Talk about national embarrassment, Woolworths have only just released their new loyalty programme when it once again gets dropped like a lead balloon. So badly so that they are now having to reconsider their entire stance. The latest iteration of their loyalty program cost the company €500 million to deploy and so far its looking like a huge waste of money.
Woolworths is now planning to give the scheme a makeover including revisions on how to make it more attractive to grocery suppliers in efforts to slow it's struggles. As I currently understand things, over the coming months Woolies will broaden the ranges of products to customers so that they can earn more ‘Woolworths Dollars’. But how exactly will this benefit you?
We can expect to see these ranges of products within the scheme being broadened out and as a result the cost to suppliers will be reduced. The reason this is such a hot topic is because the current rewards scheme doesn’t stack up next to the cost of regular promotions and as a result many suppliers didn’t want to contribute. This is a key hurdle that the supermarket needs to tackle in order to get more suppliers onboard and in return attract more customers.
What is even worse is that some suppliers have looked at the pricing models for the new scheme and calculated that they are actually better off not participating in it. This would indicate a complete disregard by Woolworths of its suppliers and in return, to its own demise, they're only able to offer half a scheme to its customers.
This was evident from customers since the launch of the new ‘Woolworths Loyalty Program’, because immediately after launching they appeared to reach for the phone to complain. Their biggest gripe, which I covered in a previous article, centred around customers feeling that their orange ‘Rewards’ scheme didn’t reward them enough and also took far too long for them to earn any dollars (even over an extended period of time).
The tipping point for many was the realisation that after implementing the new scheme, customers were actually worse off than before. It was found that you could spend hundreds of dollars but if your trolley wasn’t filled with orange ‘Rewards’ items, you wouldn’t save anything.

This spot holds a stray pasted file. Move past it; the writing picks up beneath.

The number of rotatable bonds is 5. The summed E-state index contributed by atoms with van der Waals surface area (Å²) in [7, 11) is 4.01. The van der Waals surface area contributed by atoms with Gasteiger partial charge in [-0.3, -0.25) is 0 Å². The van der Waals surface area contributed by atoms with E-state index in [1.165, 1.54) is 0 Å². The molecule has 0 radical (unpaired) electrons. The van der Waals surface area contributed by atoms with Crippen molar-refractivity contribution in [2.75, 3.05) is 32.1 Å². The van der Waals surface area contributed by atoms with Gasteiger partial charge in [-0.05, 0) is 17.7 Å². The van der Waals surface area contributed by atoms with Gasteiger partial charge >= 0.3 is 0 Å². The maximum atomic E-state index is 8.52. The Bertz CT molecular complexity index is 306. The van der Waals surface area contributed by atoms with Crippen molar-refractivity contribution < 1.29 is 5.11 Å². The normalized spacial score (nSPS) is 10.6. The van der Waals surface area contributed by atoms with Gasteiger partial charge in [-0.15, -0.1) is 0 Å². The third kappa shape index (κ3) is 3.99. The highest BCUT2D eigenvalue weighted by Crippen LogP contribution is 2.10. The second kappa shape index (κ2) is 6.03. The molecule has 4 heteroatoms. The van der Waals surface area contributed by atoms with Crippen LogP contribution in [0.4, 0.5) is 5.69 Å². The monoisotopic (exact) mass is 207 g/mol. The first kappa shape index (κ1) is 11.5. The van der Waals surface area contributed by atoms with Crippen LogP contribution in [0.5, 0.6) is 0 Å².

A retail analyst named Brian Walker said that the current Woolworths loyalty scheme was not producing the return on investment required to entice and keep suppliers committed. The fact that Woolworths got it so badly wrong will most likely mean that an entire overhaul will be scheduled for the program. This will hopefully lead to customers being given more opportunities to save money. It almost appears that the largest supermarket chain in Australia has missed a massive opportunity to collect data through their rewards programs, so it can personalise messages to its customers and drive sales through strategic offers. Instead they have simply pushed out a standard discounting program and expected the suppliers to fund it. On top of this, the supermarket dropped the Qantas points part of its scheme, only to have it reinstated again after a huge uproar from customers.
Woolworths CEO Brad Banducci in May outlined plans for the chain to spend $150 million fixing the eight-month old rewards scheme, by trying to reduce prices and boosting service levels in stores. Lets only hope that it’s not too late for the supermarket giant, because competition is ramping up from ALDI not to mention market share gains being made by Coles.